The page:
Exploring Algebra - Geometrically!
Stephen Arnold Compass Learning Technologies
A ladder leans against a wall. The top of the ladder overhangs the top of the wall.
The bottom of the ladder begins to slide steadily away from the base of the wall. What does it feel like at the top of the ladder?
Do you feel yourself going down steadily, or do you change speed on the way down?
An "Iron Man" race is organised at the local beach. The race begins from a buoy (A) located 2 kilometres from one end of the beach (O), and ends at the opposite end of the beach (B), which is 6 kilometres long.
I can swim at 4 km/h, and run at 10 km/h.
At what point (X) on the beach should I aim to land in order to maximise my chances of winning?
Two friends agree to meet during their lunch hour, but both are very busy and unsure whether they can make it.
They agree to wait for 15 minutes and, if the other has not arrived, to leave.
What is their chance of meeting?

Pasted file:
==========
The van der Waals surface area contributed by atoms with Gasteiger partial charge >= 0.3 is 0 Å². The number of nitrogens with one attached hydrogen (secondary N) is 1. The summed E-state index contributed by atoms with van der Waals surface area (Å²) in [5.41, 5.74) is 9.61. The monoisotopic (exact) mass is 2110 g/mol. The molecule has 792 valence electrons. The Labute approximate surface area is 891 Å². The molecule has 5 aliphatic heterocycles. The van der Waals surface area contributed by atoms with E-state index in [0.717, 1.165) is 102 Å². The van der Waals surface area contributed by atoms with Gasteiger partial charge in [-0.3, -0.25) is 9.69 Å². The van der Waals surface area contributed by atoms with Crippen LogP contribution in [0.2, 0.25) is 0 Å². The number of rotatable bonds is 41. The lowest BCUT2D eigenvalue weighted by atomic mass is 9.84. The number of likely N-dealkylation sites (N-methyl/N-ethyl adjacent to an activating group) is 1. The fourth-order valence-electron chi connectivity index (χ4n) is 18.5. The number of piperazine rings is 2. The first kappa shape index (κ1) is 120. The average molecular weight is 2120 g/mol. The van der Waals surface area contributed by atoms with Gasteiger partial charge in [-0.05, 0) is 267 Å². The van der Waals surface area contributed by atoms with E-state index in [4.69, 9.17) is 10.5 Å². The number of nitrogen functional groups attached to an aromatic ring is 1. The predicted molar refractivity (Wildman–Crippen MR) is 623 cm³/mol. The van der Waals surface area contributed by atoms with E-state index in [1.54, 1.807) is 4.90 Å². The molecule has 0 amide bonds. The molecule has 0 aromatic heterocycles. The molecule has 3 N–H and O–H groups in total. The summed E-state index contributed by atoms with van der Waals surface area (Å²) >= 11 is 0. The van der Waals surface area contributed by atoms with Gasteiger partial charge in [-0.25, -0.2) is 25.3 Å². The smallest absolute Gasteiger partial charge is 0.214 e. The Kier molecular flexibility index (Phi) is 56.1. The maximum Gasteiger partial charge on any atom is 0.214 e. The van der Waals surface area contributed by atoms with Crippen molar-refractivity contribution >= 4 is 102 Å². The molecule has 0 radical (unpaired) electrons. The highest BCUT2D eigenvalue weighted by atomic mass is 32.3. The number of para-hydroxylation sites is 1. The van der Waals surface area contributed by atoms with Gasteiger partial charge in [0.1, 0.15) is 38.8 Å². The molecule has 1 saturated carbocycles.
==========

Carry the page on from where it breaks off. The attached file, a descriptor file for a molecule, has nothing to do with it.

How long should they wait if they wish their chance of meeting to be at least 80%? (adapted from NSW HSC Mathematics examination, 2005)
These problems are typical examples of investigative tasks which involve some elements of algebraic modelling. In each case, the central goal for the student is to generate an algebraic model of the situation, which will support deeper understanding and some measure of insight into the context, and perhaps even to provide the basis for prediction. A standard starting point for students in the case of such problems would involve them constructing a diagram by which they could gain some feel or understanding of the nature of the task, and perhaps some appreciation of the limitations: is the question realistic? Is the challenge even possible? For many years now, I have advised my students to begin with a piece of paper and to draw a picture before they begin the necessary algebraic manipulations required.
I have since realised that we have an ideal technological tool available for "scratching out" such models, in the form of the various tools for interactive geometry which have been available now for over a decade. Even more exciting, though, are the possibilities for a new type of tool - an integrated geometry and graphing environment. The wonderful, free GeoGebra, available for tablets, Windows and Macintosh from Geogebra.org, is such a tool. So is the exciting Texas Instruments TI-Nspire CAS, available for Windows, Macintosh, iPad and in handheld form, and which offers, not only integration of graphing and geometry, but lists, spreadsheets and the power of computer algebra!